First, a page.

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Question
How does one utilize the 2/5 in the formula for calculating a planet's sphere of influence. I found the formula at http://en.wikipedia.org/wiki/Sphere_of_influence_(Astrodyamics) I understand a, (m/M) but not how to apply the 2/5 above and to the right of the (m/M). 9.27 e 8 meters is listed as the Earth's sphere of influence but it seems neither I nor my coworkers understand the 2/5 part of the formula.

Answer
For the Earth, specifically, the Hill sphere is more accurately what you want.  http://en.wikipedia.org/wiki/Hill_sphere  It's also better derived, but it's an approximation.  It basically can be approximated at a minimum by the radius of the L1 point of the Earth orbiting the Sun (see here: http://en.wikipedia.org/wiki/Lagrangian_point ).  There are many descriptors for it, but the wikipedia is accurate.  The technical solution is indeed (read the details) the solution to a quintic function, so I can see why using 2/5=0.4 as an approximation will get you close...but someone on the Hill sphere page and the Lagrangian point page gave the perhaps more accurate approximation of R(m/3M)^1/3.  Keep in mind that the Hill sphere is not a sphere, but rather an oblate spheroid with a complex and asymmetric shape in three dimensions.  This is especially true for the Earth, with our relatively large moon.  These are approximations for a kinda-spherical volume of space which changes as the Earth orbits the Sun.

Excellent question, by the way.

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Dr. Stephen O. Nelson

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I can answer most basic physics questions, physics questions about science fiction and everyday observations of physics, etc. I'm also usually good for science fair advice (I'm the regional science fair director). I do not answer homework problems. I will occasionally point out where a homework solution went wrong, though. I'm usually good at explaining odd observations that seem counterintuitive, energy science, nuclear physics, nuclear astrophysics, and alternative theories of physics are my specialties.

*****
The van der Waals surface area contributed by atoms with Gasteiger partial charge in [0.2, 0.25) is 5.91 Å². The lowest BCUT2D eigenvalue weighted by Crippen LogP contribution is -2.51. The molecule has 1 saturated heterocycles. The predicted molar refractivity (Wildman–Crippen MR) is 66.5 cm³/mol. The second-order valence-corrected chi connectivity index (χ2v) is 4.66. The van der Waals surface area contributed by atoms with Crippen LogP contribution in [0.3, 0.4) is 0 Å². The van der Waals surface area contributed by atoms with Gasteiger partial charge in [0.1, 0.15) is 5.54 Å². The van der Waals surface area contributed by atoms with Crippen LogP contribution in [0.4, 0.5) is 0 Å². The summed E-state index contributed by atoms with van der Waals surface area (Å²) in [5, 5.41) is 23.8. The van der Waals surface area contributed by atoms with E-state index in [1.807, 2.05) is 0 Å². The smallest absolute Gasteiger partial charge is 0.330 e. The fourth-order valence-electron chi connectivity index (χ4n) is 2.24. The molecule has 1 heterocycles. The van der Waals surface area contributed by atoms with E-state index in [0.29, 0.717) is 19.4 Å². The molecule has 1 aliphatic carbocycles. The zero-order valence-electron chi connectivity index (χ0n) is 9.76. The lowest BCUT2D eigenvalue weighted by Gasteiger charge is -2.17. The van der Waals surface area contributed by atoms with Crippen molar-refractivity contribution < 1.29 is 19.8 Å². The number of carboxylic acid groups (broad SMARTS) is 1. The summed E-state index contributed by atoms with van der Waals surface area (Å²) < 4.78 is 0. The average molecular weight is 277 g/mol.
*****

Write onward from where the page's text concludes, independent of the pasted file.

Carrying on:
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I was a physics professor at the University of Texas of the Permian Basin, research in nuclear technology and nuclear astrophysics. My travelling science show saw over 20,000 students of all ages. I taught physics, nuclear chemistry, radiation safety, vacuum technology, and answer tons of questions as I tour schools encouraging students to consider careers in science. I moved on to a non-academic job with more research just recently.

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Ph. D. from Duke University in physics, research in nuclear astrophysics reactions, gamma-ray astronomy technology, and advanced nuclear reactors.

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